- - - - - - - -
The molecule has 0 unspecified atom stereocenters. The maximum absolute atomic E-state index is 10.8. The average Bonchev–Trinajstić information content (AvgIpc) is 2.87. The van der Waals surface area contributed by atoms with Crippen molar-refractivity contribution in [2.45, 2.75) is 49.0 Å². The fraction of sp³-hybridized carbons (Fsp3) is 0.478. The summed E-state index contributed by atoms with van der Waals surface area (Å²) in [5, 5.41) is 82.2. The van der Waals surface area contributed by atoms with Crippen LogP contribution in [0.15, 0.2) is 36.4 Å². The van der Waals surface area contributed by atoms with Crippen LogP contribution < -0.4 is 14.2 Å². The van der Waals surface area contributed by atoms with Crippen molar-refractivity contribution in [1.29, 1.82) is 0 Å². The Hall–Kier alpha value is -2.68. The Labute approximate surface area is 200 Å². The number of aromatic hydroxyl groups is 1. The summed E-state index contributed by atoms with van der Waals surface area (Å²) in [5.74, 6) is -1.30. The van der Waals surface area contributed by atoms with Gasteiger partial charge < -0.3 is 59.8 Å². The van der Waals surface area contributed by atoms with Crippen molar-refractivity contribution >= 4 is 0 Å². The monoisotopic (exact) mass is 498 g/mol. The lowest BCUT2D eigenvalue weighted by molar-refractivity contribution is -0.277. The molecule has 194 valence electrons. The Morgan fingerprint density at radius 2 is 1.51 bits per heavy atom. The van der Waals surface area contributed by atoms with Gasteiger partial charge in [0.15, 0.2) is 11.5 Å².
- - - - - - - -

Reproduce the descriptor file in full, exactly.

The molecule has 0 unspecified atom stereocenters. The maximum absolute atomic E-state index is 10.8. The average Bonchev–Trinajstić information content (AvgIpc) is 2.87. The van der Waals surface area contributed by atoms with Crippen molar-refractivity contribution in [2.45, 2.75) is 49.0 Å². The fraction of sp³-hybridized carbons (Fsp3) is 0.478. The summed E-state index contributed by atoms with van der Waals surface area (Å²) in [5, 5.41) is 82.2. The van der Waals surface area contributed by atoms with Crippen LogP contribution in [0.15, 0.2) is 36.4 Å². The van der Waals surface area contributed by atoms with Crippen LogP contribution < -0.4 is 14.2 Å². The van der Waals surface area contributed by atoms with Crippen molar-refractivity contribution in [1.29, 1.82) is 0 Å². The Hall–Kier alpha value is -2.68. The Labute approximate surface area is 200 Å². The number of aromatic hydroxyl groups is 1. The summed E-state index contributed by atoms with van der Waals surface area (Å²) in [5.74, 6) is -1.30. The van der Waals surface area contributed by atoms with Gasteiger partial charge < -0.3 is 59.8 Å². The van der Waals surface area contributed by atoms with Crippen molar-refractivity contribution >= 4 is 0 Å². The monoisotopic (exact) mass is 498 g/mol. The lowest BCUT2D eigenvalue weighted by molar-refractivity contribution is -0.277. The molecule has 194 valence electrons. The Morgan fingerprint density at radius 2 is 1.51 bits per heavy atom. The van der Waals surface area contributed by atoms with Gasteiger partial charge in [0.15, 0.2) is 11.5 Å².